Easy DIY Silken Tofu from scratch! This tutorial will show you how to make the ideal soy milk for tofu-making from dry soybeans and how to turn your homemade soy milk into steamed silken tofu, also known as smooth tofu. You won’t have to go out to find special coagulants either; you can make silken tofu with just soy milk and lemon juice! It doesn’t taste like lemons. Instead, this homemade silken tofu is mild and delicate; a protein-rich canvas for flavours you choose. If you’re ready to go a step further, find food grade calcium sulfate to make even silkier, smoother silken tofu. Either way, fresh made silken tofu is a treat to have both savoury or sweet. Click here for the printable recipe.
Video tutorial on How to Make Silken Tofu with Soymilk and Lemon Juice or Gypsum
I am not a tofu making master, but I do like making tofu for myself! A while ago, the store where I would find the best prices for tofu raised their prices by 25%! That was too much for me so I started making more tofu, more often. There are different ways of making tofu. In this tofu tutorial, we’ll make silken tofu with soybeans, lemon juice or gypsum, and set it by steaming.
By the way, you can use other coagulants which yield different textures and slightly different tastes. My video tutorial demonstrates how to make silken tofu with lemon juice or gypsum (calcium sulfate). I’ve read that you can also use magnesium chloride, nigiri, and even Epsom salts.
Silken Tofu VS Regular Tofu
For the sake of simplicity, I’ll call the tofu commonly used in Western vegetarian and vegan cooking “regular tofu.” It usually comes in 12oz water-filled tubs or vacuum-packed plastic labelled as medium, firm, extra firm, and pressed varieties. To make regular tofu, soy milk is coagulated, then the curds and whey are separated. The curds are pressed into moulds. The amount of water pressed out of the curds determine if the tofu will be soft, medium, firm or extra firm. This results in a sort of sponge-like texture (it’s better than it sounds!). Pressed varieties are pressed so well that the texture seems smooth and solid like a block of deli meat like this smoked tofu. The blocks are more solid than silken tofu and can hold their shape better in stir-fries, stews, and more. You’ll find them vacuum packed in plastic or in tubs filled with water. Click here to learn how to make regular tofu.
Store-bought silken tofu also comes in soft, medium and firm varieties but they are all more delicate than regular tofu. The firmer ones have more protein in them. Silken tofu is also known as smooth tofu, tofu pudding, or doufufa (or doufa for short). This is the type of tofu used for Chinese desserts with simple syrups. In China (especially in Northern regions), it’s served for breakfast with soy sauce, black vinegar, and chilli oil along with Chinese crullers/doughnuts. It’s also the tofu used in Mapo Tofu. I also love this tofu for making egg-like tofu scrambles like in my Soy Sauce Tofu Scramble recipe. There are a few different ways of making silken tofu, but I’m keeping it simple by simply mixing coagulant with soy milk and steaming it.
Soy milk for making silken tofu
The key to great silken tofu is great soy milk. Homemade is best since it doesn’t have additives and can give you the largest yield. I have tested with a store-bought soy milk brand and was impressed that it worked…somewhat. Watch the video to see what happened when I tried using store-bought soy milk and almond milk. The result with store-bought soy milk was a much smaller yield and the texture was not as nice, but it wasn’t too bad. So if you really want to experiment, I say go for it! Start with small one-cup batches so you’re not wasting much if it goes south. Look for a brand that has the most protein and fat content because that’s what will make up the tofu solids.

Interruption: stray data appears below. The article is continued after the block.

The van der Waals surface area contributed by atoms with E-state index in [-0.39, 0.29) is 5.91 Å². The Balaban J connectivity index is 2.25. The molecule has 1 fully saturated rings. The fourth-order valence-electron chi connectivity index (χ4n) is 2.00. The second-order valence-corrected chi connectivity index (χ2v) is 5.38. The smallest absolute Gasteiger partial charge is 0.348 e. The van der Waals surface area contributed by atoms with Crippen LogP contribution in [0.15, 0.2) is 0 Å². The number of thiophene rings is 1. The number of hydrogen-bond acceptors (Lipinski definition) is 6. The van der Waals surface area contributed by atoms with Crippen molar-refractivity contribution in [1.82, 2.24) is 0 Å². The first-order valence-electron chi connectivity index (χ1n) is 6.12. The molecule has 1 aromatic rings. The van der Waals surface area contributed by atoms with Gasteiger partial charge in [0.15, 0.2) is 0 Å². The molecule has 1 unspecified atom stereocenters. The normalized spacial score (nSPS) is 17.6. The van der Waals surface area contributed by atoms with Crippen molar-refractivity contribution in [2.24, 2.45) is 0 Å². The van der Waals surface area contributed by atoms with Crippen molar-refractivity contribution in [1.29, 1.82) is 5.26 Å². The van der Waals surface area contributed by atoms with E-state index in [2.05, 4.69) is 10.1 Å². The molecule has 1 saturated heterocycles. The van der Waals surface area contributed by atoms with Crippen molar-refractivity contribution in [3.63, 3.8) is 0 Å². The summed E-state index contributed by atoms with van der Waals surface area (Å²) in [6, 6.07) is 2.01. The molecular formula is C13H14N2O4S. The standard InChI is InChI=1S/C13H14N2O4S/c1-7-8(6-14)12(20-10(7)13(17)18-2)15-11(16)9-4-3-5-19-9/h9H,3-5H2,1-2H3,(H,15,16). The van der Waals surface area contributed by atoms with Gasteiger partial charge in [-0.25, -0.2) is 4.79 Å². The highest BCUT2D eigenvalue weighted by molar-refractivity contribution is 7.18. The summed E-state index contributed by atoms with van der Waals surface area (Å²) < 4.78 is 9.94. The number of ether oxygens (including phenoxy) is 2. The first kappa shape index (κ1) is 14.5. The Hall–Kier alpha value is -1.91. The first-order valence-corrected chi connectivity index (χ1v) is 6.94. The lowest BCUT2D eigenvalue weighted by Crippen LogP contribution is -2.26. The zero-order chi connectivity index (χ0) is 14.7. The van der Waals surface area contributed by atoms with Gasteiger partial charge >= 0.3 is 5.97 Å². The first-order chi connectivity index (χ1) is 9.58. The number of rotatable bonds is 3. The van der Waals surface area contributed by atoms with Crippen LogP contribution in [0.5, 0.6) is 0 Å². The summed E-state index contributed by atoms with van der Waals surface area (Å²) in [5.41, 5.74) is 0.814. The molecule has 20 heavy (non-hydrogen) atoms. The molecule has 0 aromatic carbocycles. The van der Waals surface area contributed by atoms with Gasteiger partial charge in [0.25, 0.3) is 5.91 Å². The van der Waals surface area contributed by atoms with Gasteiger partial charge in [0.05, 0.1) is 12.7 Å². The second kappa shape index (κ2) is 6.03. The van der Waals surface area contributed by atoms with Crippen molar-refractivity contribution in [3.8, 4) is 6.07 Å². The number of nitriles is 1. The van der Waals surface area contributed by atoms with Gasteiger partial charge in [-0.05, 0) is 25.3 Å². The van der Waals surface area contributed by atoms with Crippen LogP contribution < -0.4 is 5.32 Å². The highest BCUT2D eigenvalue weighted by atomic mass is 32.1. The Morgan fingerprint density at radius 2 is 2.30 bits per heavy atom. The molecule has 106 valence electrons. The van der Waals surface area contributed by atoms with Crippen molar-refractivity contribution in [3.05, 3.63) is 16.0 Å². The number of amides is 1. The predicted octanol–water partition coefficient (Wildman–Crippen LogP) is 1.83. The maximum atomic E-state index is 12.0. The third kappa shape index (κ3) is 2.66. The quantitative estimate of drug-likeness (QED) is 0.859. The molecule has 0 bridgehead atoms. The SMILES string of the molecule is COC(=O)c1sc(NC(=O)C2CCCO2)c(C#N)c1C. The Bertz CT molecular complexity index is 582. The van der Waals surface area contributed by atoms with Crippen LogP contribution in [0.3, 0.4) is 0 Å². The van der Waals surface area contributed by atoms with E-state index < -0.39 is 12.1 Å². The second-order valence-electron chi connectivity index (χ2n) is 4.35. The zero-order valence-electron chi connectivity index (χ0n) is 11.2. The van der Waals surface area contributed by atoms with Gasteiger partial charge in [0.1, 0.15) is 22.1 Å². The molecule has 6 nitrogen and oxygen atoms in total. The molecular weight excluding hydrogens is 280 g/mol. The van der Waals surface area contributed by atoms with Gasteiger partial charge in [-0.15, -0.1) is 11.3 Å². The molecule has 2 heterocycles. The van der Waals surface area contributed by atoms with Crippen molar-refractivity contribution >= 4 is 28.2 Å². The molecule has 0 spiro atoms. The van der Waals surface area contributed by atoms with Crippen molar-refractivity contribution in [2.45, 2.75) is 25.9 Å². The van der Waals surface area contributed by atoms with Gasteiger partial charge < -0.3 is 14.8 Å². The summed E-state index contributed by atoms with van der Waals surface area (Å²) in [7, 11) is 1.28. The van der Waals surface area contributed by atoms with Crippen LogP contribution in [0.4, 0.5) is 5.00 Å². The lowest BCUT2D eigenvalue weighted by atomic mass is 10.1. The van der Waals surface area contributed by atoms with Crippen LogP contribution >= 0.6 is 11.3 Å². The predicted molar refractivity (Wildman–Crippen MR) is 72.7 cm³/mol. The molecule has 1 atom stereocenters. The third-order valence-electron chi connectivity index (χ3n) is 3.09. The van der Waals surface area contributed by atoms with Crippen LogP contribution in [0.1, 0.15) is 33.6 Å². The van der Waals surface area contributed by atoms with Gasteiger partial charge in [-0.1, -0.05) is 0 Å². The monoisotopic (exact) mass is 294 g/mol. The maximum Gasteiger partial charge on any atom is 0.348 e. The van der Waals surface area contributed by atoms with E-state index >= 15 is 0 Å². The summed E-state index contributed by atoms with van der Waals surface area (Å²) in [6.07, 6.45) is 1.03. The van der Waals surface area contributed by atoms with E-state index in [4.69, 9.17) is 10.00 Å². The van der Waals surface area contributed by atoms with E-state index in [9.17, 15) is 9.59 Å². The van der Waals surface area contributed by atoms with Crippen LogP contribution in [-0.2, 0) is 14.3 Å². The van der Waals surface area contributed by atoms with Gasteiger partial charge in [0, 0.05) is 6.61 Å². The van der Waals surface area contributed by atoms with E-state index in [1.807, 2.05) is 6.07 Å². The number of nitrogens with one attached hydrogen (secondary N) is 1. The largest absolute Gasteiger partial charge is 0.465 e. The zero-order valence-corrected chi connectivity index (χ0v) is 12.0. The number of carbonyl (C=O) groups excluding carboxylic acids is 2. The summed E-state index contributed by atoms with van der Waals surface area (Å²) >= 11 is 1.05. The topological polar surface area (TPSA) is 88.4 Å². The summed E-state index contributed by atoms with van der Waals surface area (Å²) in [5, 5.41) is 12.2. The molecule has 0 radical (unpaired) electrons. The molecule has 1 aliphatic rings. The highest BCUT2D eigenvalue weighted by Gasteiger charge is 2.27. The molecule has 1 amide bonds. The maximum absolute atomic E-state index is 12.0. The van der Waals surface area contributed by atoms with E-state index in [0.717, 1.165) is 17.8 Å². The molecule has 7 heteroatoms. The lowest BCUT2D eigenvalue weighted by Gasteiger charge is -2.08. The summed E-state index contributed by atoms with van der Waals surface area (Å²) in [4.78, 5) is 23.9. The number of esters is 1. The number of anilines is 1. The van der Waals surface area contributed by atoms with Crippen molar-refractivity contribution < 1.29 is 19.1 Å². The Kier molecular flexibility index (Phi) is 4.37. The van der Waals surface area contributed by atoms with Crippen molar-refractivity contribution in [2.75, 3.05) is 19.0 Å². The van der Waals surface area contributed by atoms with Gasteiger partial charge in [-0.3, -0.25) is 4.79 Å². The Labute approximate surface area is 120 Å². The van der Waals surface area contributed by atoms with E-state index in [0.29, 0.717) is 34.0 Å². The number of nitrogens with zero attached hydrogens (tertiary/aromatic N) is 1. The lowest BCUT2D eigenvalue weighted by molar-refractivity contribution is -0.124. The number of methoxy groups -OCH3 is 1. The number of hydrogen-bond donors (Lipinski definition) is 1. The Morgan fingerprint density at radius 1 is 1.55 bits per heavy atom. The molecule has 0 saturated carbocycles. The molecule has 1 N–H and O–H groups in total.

Homemade soy milk is pretty simple to make. But it does take some time. If you’re a regular reader, you may know I already have two soy milk tutorials on this blog: this older one, and this newer one. The newer recipe skips soaking the dried beans; instead, they are boiled for a minute. However, I’ve gotten more complaints about this recipe. It seems that many people aren’t able to get a rich enough soy milk out of this method. Rich soy milk is key to getting a nice rich silken tofu with a higher volume yield. That’s why I recommend using the older method specifically for making tofu; both for this silken tofu and regular block-style tofu.
This ‘old school’ method of making soy milk is simple and it starts with the beans. Choose mature soybeans (yellow not green). They come dried like other beans. Good quality beans will be uniform in colour. Some are light yellow, some are deeper yellow. There are even black soybeans, though I haven’t seen them IRL. As with most foods, fresher beans are better beans. Choose beans that are smooth-skinned. Avoid beans that look very wrinkled or have a rancid or strong smell.
Where can you find dried soybeans? Generally, you can find them at Asian grocery stores, health food stores and occasionally at major chain grocery stores. I’m in Calgary, Alberta (not a huge city, not a small town), and have found soybeans at Superstore, Bulk Barn, T&T Supermarket. I’ve also seen a few sources online but haven’t bought from them yet. I’ll add more sources to this section if/when I find them.
On hot summer days, I’ve had soybeans fully hydrate in a little as four hours on the countertop. However, my food safety training tells me the safest way is soaking them in the fridge. In this case, it will take about 12 hours. If you find yourself too busy with other stuff after 12 hours, don’t worry. You can leave those beans soaking in the fridge for about 3 days. After that, if you still need to put it off, drain the beans, put them in a freezer bag, squeeze out all the air and freeze them. They will last a month or two. Just let them thaw before going on to the next step.